Cuba's Racial Crucible: The Sexual Economy of Social Identities, 1750-2000

Cuba's Racial Crucible: The Sexual Economy of Social Identities, 1750-2000

Cuba's Racial Crucible: The Sexual Economy of Social Identities, 1750-2000

Cuba's Racial Crucible: The Sexual Economy of Social Identities, 1750-2000

Synopsis

Since the 19th century, assertions of a common, racially-mixed Cuban identity based on acceptance of African descent have challenged the view of Cubans as racially white. For the past two centuries, these competing views of Cuban racial identity have remained in continuous tension, while Cuban women and men make their own racially oriented choices in family formation. Cuba's Racial Crucible explores the historical dynamics of Cuban race relations by highlighting the racially selective reproductive practices and genealogical memories associated with family formation. Karen Y. Morrison reads archival, oral-history, and literary sources to demonstrate the ideological centrality and inseparability of "race," "nation," and "family," in definitions of Cuban identity. Morrison analyzes the conditions that supported the social advance and decline of notions of white racial superiority, nationalist projections of racial hybridity, and pride in African descent.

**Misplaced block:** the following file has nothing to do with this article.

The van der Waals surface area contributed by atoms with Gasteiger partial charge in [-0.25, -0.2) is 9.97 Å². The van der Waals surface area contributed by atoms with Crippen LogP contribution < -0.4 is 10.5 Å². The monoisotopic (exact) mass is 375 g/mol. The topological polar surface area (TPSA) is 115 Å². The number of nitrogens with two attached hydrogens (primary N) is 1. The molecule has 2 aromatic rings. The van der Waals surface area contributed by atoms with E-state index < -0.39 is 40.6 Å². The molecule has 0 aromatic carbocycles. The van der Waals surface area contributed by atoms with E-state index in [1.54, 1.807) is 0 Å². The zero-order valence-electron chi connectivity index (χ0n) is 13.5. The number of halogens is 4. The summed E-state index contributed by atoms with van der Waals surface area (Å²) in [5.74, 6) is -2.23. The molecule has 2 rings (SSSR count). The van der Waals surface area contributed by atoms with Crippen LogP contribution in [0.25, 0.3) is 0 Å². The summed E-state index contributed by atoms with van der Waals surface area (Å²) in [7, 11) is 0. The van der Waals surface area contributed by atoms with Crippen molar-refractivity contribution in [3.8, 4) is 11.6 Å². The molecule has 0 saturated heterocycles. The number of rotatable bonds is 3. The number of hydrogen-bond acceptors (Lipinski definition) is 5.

Excerpt

The interview had gone as planned and I prepared to leave Julia’s small, but comfortable, Old Havana apartment. With the self-assurance of her eighty-three years, Julia had thoughtfully told her family’s history by oscillating between recollections of pride, humor, and pain. As we wrapped up and I turned off the voice recorder, I asked an impromptu question that deviated from my carefully constructed questionnaire. I felt somewhat intrusive crossing into such intimate terrain. But after two previous afternoons listening to Julia’s very personal reminiscences, I hoped she would not mind. I ventured, “Y porqué usted no tuvo hijos con su marido segundo? (Why didn’t you have children with your second husband?)”

“No quise crear confusión racial dentro de mi propia familia (I had not wanted to create racial confusion in my own family)” was her unhesitating response.

These words left me momentarily dumbstruck, feeling a totally unexpected mix of amazement and puzzlement. Racial confusion? What type of racial confusion could have existed if this nearly white, but African-descended, woman had had children with her Spanish husband? Weren’t the informal rules of Cuban racial assignment clear in . . .

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